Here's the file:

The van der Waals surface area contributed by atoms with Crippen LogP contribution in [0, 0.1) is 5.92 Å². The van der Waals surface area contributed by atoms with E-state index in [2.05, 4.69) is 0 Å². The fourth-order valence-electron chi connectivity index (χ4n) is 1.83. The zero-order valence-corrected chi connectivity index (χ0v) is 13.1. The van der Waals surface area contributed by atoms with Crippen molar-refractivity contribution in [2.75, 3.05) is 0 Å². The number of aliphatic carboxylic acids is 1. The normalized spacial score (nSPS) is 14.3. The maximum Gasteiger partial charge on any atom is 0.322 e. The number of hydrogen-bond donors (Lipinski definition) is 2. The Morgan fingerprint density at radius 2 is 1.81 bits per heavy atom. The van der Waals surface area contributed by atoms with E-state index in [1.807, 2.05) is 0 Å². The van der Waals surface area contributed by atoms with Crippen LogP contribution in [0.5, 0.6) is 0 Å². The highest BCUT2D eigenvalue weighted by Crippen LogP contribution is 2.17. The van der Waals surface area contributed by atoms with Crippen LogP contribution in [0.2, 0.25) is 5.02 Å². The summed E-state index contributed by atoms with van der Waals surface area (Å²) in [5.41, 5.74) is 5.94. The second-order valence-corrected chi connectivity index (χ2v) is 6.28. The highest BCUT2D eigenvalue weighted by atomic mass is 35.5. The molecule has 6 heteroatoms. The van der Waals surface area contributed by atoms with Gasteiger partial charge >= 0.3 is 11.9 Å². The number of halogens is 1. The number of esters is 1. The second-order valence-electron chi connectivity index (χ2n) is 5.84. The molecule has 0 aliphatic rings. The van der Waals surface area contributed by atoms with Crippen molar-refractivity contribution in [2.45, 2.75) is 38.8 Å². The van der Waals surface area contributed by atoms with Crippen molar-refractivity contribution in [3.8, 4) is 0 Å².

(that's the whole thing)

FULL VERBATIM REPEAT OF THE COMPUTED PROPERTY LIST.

The van der Waals surface area contributed by atoms with Crippen LogP contribution in [0, 0.1) is 5.92 Å². The van der Waals surface area contributed by atoms with E-state index in [2.05, 4.69) is 0 Å². The fourth-order valence-electron chi connectivity index (χ4n) is 1.83. The zero-order valence-corrected chi connectivity index (χ0v) is 13.1. The van der Waals surface area contributed by atoms with Crippen molar-refractivity contribution in [2.75, 3.05) is 0 Å². The number of aliphatic carboxylic acids is 1. The normalized spacial score (nSPS) is 14.3. The maximum Gasteiger partial charge on any atom is 0.322 e. The number of hydrogen-bond donors (Lipinski definition) is 2. The Morgan fingerprint density at radius 2 is 1.81 bits per heavy atom. The van der Waals surface area contributed by atoms with E-state index in [1.807, 2.05) is 0 Å². The van der Waals surface area contributed by atoms with Crippen LogP contribution in [0.5, 0.6) is 0 Å². The highest BCUT2D eigenvalue weighted by Crippen LogP contribution is 2.17. The van der Waals surface area contributed by atoms with Crippen LogP contribution in [0.2, 0.25) is 5.02 Å². The summed E-state index contributed by atoms with van der Waals surface area (Å²) in [5.41, 5.74) is 5.94. The second-order valence-corrected chi connectivity index (χ2v) is 6.28. The highest BCUT2D eigenvalue weighted by atomic mass is 35.5. The molecule has 6 heteroatoms. The van der Waals surface area contributed by atoms with Gasteiger partial charge >= 0.3 is 11.9 Å². The number of halogens is 1. The number of esters is 1. The second-order valence-electron chi connectivity index (χ2n) is 5.84. The molecule has 0 aliphatic rings. The van der Waals surface area contributed by atoms with Crippen molar-refractivity contribution in [2.45, 2.75) is 38.8 Å². The van der Waals surface area contributed by atoms with Crippen molar-refractivity contribution in [3.8, 4) is 0 Å².